As the vassal and I gazed upon the group, my vision grew dim and returned to the dark interior of my home. My senses returned to the coarse interior of my paníschyri drys, and I sat among the glowing moss for a moment. The vassal would come back of his own accord; his task had been completed. I needed my full attention at hand, lest I lose the kynigós. I shifted my focus to the interconnected system set within the proélefsi. I touched the bark beside me and found the golden threads of life that coursed through my home.
In a brilliant flash before my eyes, I was thrust into the rushing stream of golden lights. All around me twinkling orbs danced and shot forth in the dark passages that snaked within the proélefsi. I knew where the eláfi would go. I could track its trail to the source of the potámi as it searched for a drink of water. It would be attracted to the sound of its waves trickling across the small stones set within.
I emerged from the proélefsi in a matter of seconds, set within a small youngling drys that had established itself on the edge of the streaming waters. The eláfi was bent over and drinking from the shallow potámi.
I sat and waited within the pitch blackness of the youngling, anxiously awaiting the arrival of the kynigós. I had not felt this way in a long time, and the prospect of a new vassal to my fylí was more than enough to heighten my senses as I searched for the direction of his approach.
This human was a smart one. Kynigós appreciate and respect the sanctity of the forest and the lives within. And with this kynigós in particular, I had an infatuation of sorts. The human smelled of balsam and had long flowing hair the color of a mature drys.
I was startled from my musings when I heard a snap of a twig. The eláfi perked its ears up and stood on alert as it attempted to find the source of the noise. It sniffed the air and twitched its stubby white tail, lowering its antlers in case it would need to attack the source of the noise. Then with a rush of air, an arrow pierced the side of the eláfi and the creature fell to the forest floor in a soft thud.
The kynigós slowly revealed himself from the pack of bushes that skirted the waters and placed his bow upon his back. He bent down to observe the eláfi, turning its head from side to side and checking the points on its rack. Now was my opportunity to take what was rightfully mine.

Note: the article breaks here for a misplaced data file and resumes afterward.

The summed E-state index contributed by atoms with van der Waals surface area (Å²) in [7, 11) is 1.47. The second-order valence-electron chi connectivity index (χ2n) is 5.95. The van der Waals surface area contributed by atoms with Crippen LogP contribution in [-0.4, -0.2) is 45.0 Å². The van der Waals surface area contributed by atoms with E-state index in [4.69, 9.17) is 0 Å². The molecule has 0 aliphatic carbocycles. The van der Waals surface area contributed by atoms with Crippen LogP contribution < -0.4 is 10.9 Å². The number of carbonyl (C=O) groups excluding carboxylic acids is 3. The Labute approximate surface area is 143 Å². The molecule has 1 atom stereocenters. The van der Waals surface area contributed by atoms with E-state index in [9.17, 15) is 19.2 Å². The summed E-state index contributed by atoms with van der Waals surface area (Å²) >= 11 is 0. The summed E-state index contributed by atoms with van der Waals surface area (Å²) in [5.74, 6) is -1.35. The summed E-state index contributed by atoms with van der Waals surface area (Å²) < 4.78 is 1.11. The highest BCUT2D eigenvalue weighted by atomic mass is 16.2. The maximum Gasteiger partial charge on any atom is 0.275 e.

I slowly emerged through the bark of the drys, my flesh melding with the flesh of the youngling as I took a step back upon the earthy floor. As the last twig of my head surfaced from the drys, I silently stalked across the soft moss laid upon the forest floor. I drew forth power from within my core and pulled yet more from the flowing streams of the proélefsi beneath me. As I laid a hand upon the kynigós’s shoulder, I let all of this energy flow through me into him,
“Join us, kynigós, in this my home. I offer you protection and love in exchange for your own.”
The power flowed through me the instant I touched the human’s skin, freezing him in place. I could feel his will pushing against mine as we grappled for dominance in our dancing minds. I knelt down low to his level and brought my lips up to his ear. “Eímaste éna, we are one.”
My consciousness flowed out through my hand, melding with the kynigós as I had the youngling drys. I opened my eyes and was born into a world of amber light and fading browns, the drys aglow with their golden streams.
I turned towards the hand that sat upon our shoulder and stared upon myself. I could feel the kynigós contempt at first, but soon he was swayed as I showed him the world I had lived and seen. He learned of the righteousness of our duties and the deep love that was seeded within me, for both him and our home.
The kynigós looked beyond my semi-smooth skin, the shade of a young sapling. He placed his hand upon my hanging ivy that draped down to the small of my back, and stared deeply within my amber eyes. We stared back at each other, knowing the deepest recesses of one another.
Holding my head in both hands, he drew near and whispered, “Eímaste éna, we are one.”